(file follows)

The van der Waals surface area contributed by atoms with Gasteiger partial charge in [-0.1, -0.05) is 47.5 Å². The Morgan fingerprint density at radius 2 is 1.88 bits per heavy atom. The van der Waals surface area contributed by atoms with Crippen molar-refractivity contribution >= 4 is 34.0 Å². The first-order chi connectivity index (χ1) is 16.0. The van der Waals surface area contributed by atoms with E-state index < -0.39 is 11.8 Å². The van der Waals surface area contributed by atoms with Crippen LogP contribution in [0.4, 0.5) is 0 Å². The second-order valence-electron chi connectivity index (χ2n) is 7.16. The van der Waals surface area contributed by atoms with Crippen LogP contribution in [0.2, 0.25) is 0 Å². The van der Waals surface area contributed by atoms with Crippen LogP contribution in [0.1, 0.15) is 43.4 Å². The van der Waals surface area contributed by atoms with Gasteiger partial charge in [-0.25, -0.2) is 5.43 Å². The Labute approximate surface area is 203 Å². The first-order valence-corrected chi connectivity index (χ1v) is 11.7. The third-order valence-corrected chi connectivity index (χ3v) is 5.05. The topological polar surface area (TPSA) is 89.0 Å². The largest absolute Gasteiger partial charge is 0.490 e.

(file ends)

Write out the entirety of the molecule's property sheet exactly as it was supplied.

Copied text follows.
The van der Waals surface area contributed by atoms with Gasteiger partial charge in [-0.1, -0.05) is 47.5 Å². The Morgan fingerprint density at radius 2 is 1.88 bits per heavy atom. The van der Waals surface area contributed by atoms with Crippen molar-refractivity contribution >= 4 is 34.0 Å². The first-order chi connectivity index (χ1) is 16.0. The van der Waals surface area contributed by atoms with E-state index < -0.39 is 11.8 Å². The van der Waals surface area contributed by atoms with Crippen LogP contribution in [0.4, 0.5) is 0 Å². The second-order valence-electron chi connectivity index (χ2n) is 7.16. The van der Waals surface area contributed by atoms with Crippen LogP contribution in [0.2, 0.25) is 0 Å². The van der Waals surface area contributed by atoms with Crippen LogP contribution in [0.1, 0.15) is 43.4 Å². The van der Waals surface area contributed by atoms with Gasteiger partial charge in [-0.25, -0.2) is 5.43 Å². The Labute approximate surface area is 203 Å². The first-order valence-corrected chi connectivity index (χ1v) is 11.7. The third-order valence-corrected chi connectivity index (χ3v) is 5.05. The topological polar surface area (TPSA) is 89.0 Å². The largest absolute Gasteiger partial charge is 0.490 e.